It’s been four solid days of evaporating maple sap into it’s stellar end product. The next time I hear anyone question the price of hand-crafted maple syrup I’ll let them come up and give me a hand for a couple of hours. First there is the collection of the sap and the transportation of the collected liquid to the sugar house. When you’re climbing steep hills through bouldered woods, carrying two five gallon buckets, in snowshoes it’s hard to imagine wanting to repeat the experience ever, never mind the fact that you must, twice a day, every day until the sap turns buddy. And then there’s the wood, cords of it hauled in from the outside, and piled on the floor in stacks so that you have enough to stoke the firebox every eight minutes, with big double arm loads, all day until the sap runs out or you shut the evaporator down to catch a little sleep. There’s the scooping off of the foamy scum that accumulates in the roiling pans, a sudsy, tan colored froth that fills the pans every fifteen minutes or so. Add to that the responsibility for ensuring that the floats and valves and take off spouts are all fully functioning, that the pans never run to under an inch of sap or syrup, that you transfer the near boiling syrup into a filter, then into a finishing pan where it is brought up to the correct temperature based on the Baum scale or the Brix scale, depending upon your preference and the barometric pressure that day.
Oh, I almost forgot that there is the bottling followed by the moving of the finished product into storage and then the hour plus of sticky sweet cleanup that caps it all. Every night. Every day. until the weather turns to full on Spring.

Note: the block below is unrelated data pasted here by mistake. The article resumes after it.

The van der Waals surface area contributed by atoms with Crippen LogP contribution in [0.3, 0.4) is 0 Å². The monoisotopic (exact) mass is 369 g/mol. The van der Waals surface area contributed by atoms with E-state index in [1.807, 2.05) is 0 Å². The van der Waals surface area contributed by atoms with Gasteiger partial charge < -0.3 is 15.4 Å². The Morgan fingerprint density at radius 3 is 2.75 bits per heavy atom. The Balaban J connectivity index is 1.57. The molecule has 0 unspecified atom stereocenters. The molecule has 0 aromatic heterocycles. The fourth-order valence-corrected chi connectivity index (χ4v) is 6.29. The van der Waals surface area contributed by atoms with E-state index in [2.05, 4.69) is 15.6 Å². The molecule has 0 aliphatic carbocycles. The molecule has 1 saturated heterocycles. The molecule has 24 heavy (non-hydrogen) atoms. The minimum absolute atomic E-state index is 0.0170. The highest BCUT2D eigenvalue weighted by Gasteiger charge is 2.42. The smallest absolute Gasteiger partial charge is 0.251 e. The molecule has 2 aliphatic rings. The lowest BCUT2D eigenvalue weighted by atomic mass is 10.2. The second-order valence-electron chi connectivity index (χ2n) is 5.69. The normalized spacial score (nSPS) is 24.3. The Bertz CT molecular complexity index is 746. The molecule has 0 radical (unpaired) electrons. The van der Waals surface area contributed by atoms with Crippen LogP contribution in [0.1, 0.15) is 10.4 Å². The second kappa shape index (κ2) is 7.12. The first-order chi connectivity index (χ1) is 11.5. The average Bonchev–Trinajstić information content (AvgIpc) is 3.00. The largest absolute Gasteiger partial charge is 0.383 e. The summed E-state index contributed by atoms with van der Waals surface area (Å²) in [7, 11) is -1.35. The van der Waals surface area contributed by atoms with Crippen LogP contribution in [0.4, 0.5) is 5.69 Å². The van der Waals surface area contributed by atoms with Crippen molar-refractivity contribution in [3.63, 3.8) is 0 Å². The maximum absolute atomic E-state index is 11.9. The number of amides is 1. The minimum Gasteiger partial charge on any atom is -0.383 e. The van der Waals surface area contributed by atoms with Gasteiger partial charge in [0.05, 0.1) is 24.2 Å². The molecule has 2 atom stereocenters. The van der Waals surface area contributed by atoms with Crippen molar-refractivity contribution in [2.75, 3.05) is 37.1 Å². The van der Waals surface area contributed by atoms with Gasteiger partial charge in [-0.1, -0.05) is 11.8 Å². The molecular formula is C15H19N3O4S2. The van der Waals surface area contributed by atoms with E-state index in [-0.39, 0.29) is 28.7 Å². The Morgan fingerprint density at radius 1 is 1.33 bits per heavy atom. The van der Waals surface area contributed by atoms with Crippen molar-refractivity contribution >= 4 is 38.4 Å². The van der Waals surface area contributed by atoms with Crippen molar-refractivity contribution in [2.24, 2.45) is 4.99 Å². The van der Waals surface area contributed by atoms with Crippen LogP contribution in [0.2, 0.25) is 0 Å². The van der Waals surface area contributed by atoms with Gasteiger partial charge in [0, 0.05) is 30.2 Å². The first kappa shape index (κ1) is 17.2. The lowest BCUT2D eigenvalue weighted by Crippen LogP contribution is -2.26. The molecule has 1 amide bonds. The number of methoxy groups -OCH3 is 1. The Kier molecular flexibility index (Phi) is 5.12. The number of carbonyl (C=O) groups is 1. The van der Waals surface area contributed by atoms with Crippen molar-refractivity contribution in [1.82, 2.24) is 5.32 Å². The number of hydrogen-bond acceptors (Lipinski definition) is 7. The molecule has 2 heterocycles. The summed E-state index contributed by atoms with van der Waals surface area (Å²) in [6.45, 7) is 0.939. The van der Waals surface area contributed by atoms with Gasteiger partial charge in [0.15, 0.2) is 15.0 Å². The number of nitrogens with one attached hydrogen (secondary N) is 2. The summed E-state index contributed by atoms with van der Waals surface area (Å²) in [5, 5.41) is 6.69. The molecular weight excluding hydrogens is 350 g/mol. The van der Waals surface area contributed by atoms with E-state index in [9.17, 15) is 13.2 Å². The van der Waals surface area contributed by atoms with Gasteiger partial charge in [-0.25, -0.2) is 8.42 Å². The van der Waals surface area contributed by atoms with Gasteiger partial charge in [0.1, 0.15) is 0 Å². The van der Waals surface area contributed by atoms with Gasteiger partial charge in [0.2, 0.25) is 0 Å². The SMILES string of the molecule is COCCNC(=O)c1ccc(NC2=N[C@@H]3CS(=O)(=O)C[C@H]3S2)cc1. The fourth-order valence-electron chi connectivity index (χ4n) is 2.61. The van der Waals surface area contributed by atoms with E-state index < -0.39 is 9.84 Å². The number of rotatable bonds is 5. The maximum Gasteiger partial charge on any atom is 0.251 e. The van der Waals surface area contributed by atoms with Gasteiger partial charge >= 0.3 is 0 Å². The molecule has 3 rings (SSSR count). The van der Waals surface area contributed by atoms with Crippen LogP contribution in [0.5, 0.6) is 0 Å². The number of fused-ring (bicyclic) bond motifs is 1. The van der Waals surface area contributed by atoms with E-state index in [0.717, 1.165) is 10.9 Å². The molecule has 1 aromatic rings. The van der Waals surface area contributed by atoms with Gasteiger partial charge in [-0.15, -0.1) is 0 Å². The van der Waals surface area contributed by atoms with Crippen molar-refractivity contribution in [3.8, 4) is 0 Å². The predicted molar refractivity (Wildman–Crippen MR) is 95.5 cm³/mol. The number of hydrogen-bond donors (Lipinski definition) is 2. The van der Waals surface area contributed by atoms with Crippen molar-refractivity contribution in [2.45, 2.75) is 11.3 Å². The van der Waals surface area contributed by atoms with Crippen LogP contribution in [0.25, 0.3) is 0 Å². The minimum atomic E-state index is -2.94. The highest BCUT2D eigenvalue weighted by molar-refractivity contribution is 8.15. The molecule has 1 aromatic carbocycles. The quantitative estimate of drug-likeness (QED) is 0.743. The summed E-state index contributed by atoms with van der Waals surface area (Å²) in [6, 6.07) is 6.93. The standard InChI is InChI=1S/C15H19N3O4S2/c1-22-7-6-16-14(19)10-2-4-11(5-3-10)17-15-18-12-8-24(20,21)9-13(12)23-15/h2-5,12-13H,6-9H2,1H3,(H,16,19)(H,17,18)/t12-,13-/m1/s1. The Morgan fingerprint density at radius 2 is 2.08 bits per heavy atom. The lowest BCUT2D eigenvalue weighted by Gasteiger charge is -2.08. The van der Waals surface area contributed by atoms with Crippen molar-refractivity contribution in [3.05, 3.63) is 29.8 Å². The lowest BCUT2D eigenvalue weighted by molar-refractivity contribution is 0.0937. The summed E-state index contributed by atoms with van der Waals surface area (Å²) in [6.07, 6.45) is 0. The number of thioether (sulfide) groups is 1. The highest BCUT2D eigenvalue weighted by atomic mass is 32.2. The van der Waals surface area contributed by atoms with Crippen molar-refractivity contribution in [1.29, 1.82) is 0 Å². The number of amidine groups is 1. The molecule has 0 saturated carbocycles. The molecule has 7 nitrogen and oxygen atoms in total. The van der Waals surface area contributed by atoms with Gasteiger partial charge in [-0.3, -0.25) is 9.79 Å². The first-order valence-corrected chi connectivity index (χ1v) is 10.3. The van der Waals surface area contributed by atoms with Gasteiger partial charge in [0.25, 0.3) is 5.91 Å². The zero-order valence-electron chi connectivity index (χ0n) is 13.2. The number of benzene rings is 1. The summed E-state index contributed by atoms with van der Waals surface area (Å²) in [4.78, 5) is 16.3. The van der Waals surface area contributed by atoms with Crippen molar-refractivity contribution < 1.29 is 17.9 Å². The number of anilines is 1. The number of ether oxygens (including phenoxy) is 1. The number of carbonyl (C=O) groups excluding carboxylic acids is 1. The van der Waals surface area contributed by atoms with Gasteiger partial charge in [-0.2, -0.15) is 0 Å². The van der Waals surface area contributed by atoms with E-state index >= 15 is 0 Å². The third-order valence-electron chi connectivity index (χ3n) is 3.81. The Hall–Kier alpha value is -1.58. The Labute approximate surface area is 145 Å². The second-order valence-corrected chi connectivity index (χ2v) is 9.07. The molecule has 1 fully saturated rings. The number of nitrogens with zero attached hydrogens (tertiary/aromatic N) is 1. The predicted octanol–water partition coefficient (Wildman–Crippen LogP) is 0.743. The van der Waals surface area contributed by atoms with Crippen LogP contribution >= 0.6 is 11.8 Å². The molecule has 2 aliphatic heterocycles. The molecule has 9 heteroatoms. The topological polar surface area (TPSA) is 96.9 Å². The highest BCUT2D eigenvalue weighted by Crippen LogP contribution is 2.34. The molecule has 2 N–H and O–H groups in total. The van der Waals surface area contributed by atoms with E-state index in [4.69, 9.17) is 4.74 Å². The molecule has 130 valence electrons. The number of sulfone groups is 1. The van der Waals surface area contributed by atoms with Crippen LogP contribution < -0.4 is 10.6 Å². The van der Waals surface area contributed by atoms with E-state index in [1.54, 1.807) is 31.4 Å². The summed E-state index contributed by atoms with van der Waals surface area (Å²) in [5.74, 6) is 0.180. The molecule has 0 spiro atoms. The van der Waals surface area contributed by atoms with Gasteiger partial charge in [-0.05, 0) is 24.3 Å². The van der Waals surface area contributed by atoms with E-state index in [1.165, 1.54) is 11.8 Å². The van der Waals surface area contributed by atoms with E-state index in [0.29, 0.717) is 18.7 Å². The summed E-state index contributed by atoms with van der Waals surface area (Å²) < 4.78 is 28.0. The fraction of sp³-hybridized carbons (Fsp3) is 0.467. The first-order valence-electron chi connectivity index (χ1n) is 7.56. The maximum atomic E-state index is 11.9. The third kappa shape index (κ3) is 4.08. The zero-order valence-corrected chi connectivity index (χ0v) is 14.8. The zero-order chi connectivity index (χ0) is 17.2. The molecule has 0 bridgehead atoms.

And then that’s the end of the maple syrup for another year.
So much work for such a simple product, for something so deceptively easy looking that you couldn’t imagine it if you tried. A free, clear liquid that the trees give up without ill effect, a fluid that someone laboriously manipulates until it turns into something totally different, completely unique and inexpressively delicious. It’s color, a mix of sunlight and fire is a white gold shade at the beginning of the sugaring and it changes gradually throughout the days until it becomes an amber hued liquid that is perfectly and quintessentially maple syrup from New Hampshire.
I burned my thumb, used myself to the point of exhaustion, spent countless hours away from the house beyond the usual farm day and I also learned immeasurably from the experience. And when no one else is around, at the end of the day in the sugar house, standing in the dripping air and smelling like a confectioner, I steal a couple of drops from the decanter and sip from a bent up spoon.